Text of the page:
by Ace Hobfoll
Most of America is not rich. The average American makes $50,000 a year, which, in a country where a small percentage of people make several million dollars a year, seems fair. But this isn’t about those above average people, or those millionaires and billionaires. This is about their kids.
There’s a secret inequality when it comes to the rich and the poor and the growing gap between them, and it comes in the form of education. Of course, it’s no secret that the rich often get a better education because they can afford it, more often than not being catered to by institutions. The disconnect between the kids of the upper class and the kids of the lower-to-middle class is often apparent both in and out of the classroom.
Because people in the higher socio-economic brackets can afford to send their children to more expensive schools, their children have a greater likelihood of having the credentials make more money in the future. People who go to college are at a major employment advantage compared to those who don’t go to college.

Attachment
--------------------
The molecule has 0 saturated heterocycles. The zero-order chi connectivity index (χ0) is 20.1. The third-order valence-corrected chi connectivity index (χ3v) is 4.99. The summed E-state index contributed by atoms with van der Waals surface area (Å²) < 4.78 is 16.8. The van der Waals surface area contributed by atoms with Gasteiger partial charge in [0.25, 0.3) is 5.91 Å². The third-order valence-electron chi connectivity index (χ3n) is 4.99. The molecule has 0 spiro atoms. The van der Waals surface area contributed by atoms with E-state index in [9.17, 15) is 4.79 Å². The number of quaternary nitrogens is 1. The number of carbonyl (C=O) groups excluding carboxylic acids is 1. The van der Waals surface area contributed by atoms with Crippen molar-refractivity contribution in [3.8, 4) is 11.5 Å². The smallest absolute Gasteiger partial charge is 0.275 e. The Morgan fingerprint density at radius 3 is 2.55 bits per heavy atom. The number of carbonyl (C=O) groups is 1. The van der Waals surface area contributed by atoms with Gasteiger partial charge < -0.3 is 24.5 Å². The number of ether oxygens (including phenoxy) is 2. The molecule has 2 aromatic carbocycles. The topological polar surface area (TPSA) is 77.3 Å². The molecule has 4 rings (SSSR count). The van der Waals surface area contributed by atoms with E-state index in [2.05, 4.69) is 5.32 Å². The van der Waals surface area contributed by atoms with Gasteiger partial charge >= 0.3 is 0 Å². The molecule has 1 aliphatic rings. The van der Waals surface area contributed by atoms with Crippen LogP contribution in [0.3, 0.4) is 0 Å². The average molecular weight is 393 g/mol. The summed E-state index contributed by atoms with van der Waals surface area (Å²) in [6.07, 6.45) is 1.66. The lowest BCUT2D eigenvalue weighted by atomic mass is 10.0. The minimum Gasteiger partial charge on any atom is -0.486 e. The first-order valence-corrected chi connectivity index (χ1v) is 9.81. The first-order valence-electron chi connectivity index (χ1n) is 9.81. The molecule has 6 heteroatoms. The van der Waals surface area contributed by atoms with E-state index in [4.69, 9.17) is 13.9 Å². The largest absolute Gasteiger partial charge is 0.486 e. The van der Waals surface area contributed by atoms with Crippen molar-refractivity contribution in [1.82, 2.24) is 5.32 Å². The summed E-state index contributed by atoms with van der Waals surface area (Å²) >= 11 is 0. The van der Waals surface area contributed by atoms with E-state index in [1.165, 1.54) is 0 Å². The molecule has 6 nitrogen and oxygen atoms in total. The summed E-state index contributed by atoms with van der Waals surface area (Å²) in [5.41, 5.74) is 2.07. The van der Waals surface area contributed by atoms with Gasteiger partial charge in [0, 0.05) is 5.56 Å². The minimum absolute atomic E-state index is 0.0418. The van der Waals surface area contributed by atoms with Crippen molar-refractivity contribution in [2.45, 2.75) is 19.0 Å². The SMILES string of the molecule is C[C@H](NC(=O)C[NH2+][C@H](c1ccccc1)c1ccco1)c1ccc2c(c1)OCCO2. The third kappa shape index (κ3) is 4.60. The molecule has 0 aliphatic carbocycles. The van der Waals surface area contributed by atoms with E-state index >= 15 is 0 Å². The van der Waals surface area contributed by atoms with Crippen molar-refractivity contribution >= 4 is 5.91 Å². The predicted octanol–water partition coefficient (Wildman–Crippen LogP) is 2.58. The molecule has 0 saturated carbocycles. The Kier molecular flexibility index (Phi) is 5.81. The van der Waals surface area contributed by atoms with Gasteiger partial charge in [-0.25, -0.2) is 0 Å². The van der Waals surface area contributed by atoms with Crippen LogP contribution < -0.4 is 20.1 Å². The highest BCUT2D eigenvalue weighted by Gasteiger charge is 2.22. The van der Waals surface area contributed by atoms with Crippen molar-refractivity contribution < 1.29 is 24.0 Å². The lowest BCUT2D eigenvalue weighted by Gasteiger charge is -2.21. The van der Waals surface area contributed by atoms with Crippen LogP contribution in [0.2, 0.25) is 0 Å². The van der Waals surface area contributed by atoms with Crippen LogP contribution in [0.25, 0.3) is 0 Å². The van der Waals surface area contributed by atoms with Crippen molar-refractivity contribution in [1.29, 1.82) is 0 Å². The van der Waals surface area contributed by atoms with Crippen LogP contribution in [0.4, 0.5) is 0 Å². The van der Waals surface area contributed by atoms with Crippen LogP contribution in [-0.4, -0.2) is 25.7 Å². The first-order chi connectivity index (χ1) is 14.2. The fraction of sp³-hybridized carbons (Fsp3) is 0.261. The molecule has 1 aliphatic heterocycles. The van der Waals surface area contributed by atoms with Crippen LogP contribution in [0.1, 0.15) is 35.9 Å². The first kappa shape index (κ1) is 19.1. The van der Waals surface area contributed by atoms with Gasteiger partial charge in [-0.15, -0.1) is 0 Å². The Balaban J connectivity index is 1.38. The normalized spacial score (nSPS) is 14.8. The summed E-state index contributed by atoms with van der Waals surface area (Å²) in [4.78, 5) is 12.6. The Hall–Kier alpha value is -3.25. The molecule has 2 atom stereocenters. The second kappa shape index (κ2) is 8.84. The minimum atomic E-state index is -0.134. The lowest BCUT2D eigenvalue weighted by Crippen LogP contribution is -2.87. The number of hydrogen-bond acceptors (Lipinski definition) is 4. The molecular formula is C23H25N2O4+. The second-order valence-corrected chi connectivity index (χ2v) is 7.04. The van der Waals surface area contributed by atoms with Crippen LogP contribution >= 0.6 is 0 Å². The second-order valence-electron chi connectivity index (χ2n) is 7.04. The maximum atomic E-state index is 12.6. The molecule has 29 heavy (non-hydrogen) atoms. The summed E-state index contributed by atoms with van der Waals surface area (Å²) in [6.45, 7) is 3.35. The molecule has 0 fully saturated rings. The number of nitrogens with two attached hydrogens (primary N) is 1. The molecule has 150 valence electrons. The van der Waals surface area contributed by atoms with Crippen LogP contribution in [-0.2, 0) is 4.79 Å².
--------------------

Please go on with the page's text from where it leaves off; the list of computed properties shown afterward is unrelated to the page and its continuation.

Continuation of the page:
Schools rely on kids who can pay full tuition to fund their schools. Studies have shown that colleges will often accept more of these students, along with legacy applicants, to pay their bills. Furthermore, students who ask for more financial aid are more likely to be rejected.
To the rich kids out there: it’s not necessarily your fault, but you’re not making this situation any better. Because parents can afford to send their kids to extracurriculars, like dance classes or sports, students appear more well-rounded when looking for colleges. This allows for them to get more of the few merit and sports scholarships available.
Colleges look for the best in a pool of applicants, and the candidates who seem the best on paper are often the richest. Richard Sanders, a professor at the UCLA School of Law who studies racial and economic disparities in higher education, notes that, “At elite law schools like Yale and Harvard Law, 60 percent of the incoming students tend to come from the top 10 precent of the socioeconomic spectrum, while only 5 percent come from the bottom half.”
This isn’t particularly surprising; there’s a long-held stereotype that poorer kids don’t even apply to these higher ranked schools.
But what if they did? Would these numbers stay the same? How can we, as a country, move towards making education something that everyone can achieve? The jury is still out on that front.